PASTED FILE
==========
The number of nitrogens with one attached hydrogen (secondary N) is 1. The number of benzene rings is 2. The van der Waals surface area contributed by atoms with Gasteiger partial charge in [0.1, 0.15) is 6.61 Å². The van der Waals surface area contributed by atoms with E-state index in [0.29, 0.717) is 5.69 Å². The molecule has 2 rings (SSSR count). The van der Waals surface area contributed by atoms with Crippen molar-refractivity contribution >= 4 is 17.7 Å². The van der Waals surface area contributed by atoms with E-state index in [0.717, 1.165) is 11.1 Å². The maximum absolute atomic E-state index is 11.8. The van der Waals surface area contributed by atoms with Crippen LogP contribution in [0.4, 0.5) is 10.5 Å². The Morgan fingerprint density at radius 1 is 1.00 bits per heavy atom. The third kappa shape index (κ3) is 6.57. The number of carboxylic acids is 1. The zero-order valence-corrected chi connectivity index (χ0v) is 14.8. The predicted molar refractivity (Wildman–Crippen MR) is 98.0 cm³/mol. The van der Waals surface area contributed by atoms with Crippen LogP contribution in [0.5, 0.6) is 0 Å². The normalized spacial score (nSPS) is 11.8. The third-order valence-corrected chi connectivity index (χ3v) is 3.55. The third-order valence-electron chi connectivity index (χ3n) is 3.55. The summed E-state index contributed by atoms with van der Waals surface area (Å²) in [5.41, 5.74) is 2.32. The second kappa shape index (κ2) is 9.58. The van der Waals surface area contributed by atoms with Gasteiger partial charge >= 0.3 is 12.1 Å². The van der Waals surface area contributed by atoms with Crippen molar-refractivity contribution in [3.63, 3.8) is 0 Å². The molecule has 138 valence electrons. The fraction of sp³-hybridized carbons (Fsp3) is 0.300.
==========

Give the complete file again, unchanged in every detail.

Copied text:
The number of nitrogens with one attached hydrogen (secondary N) is 1. The number of benzene rings is 2. The van der Waals surface area contributed by atoms with Gasteiger partial charge in [0.1, 0.15) is 6.61 Å². The van der Waals surface area contributed by atoms with E-state index in [0.29, 0.717) is 5.69 Å². The molecule has 2 rings (SSSR count). The van der Waals surface area contributed by atoms with Crippen molar-refractivity contribution >= 4 is 17.7 Å². The van der Waals surface area contributed by atoms with E-state index in [0.717, 1.165) is 11.1 Å². The maximum absolute atomic E-state index is 11.8. The van der Waals surface area contributed by atoms with Crippen LogP contribution in [0.4, 0.5) is 10.5 Å². The Morgan fingerprint density at radius 1 is 1.00 bits per heavy atom. The third kappa shape index (κ3) is 6.57. The number of carboxylic acids is 1. The zero-order valence-corrected chi connectivity index (χ0v) is 14.8. The predicted molar refractivity (Wildman–Crippen MR) is 98.0 cm³/mol. The van der Waals surface area contributed by atoms with Crippen LogP contribution in [0.5, 0.6) is 0 Å². The normalized spacial score (nSPS) is 11.8. The third-order valence-corrected chi connectivity index (χ3v) is 3.55. The third-order valence-electron chi connectivity index (χ3n) is 3.55. The summed E-state index contributed by atoms with van der Waals surface area (Å²) in [5.41, 5.74) is 2.32. The second kappa shape index (κ2) is 9.58. The van der Waals surface area contributed by atoms with Gasteiger partial charge >= 0.3 is 12.1 Å². The van der Waals surface area contributed by atoms with Crippen molar-refractivity contribution in [3.63, 3.8) is 0 Å². The molecule has 138 valence electrons. The fraction of sp³-hybridized carbons (Fsp3) is 0.300.